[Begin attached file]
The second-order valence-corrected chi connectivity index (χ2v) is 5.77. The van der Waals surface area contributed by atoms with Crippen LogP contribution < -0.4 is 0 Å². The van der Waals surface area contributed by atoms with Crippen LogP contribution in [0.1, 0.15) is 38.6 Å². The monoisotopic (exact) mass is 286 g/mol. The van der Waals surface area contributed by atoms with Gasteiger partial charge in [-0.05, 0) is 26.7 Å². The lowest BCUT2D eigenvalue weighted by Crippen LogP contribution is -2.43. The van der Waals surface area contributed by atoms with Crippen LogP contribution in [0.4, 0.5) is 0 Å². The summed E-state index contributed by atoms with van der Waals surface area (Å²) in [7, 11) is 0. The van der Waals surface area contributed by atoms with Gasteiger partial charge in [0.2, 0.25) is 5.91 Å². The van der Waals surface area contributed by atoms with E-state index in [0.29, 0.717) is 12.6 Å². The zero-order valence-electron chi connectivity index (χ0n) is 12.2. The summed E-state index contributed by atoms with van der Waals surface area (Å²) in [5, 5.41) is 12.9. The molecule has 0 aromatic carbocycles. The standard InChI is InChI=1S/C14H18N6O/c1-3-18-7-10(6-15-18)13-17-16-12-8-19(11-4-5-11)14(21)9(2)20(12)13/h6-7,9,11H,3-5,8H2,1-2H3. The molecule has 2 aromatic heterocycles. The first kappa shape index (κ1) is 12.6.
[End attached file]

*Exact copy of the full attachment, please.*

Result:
The second-order valence-corrected chi connectivity index (χ2v) is 5.77. The van der Waals surface area contributed by atoms with Crippen LogP contribution < -0.4 is 0 Å². The van der Waals surface area contributed by atoms with Crippen LogP contribution in [0.1, 0.15) is 38.6 Å². The monoisotopic (exact) mass is 286 g/mol. The van der Waals surface area contributed by atoms with Gasteiger partial charge in [-0.05, 0) is 26.7 Å². The lowest BCUT2D eigenvalue weighted by Crippen LogP contribution is -2.43. The van der Waals surface area contributed by atoms with Crippen LogP contribution in [0.4, 0.5) is 0 Å². The summed E-state index contributed by atoms with van der Waals surface area (Å²) in [7, 11) is 0. The van der Waals surface area contributed by atoms with Gasteiger partial charge in [0.2, 0.25) is 5.91 Å². The van der Waals surface area contributed by atoms with E-state index in [0.29, 0.717) is 12.6 Å². The zero-order valence-electron chi connectivity index (χ0n) is 12.2. The summed E-state index contributed by atoms with van der Waals surface area (Å²) in [5, 5.41) is 12.9. The molecule has 0 aromatic carbocycles. The standard InChI is InChI=1S/C14H18N6O/c1-3-18-7-10(6-15-18)13-17-16-12-8-19(11-4-5-11)14(21)9(2)20(12)13/h6-7,9,11H,3-5,8H2,1-2H3. The molecule has 2 aromatic heterocycles. The first kappa shape index (κ1) is 12.6.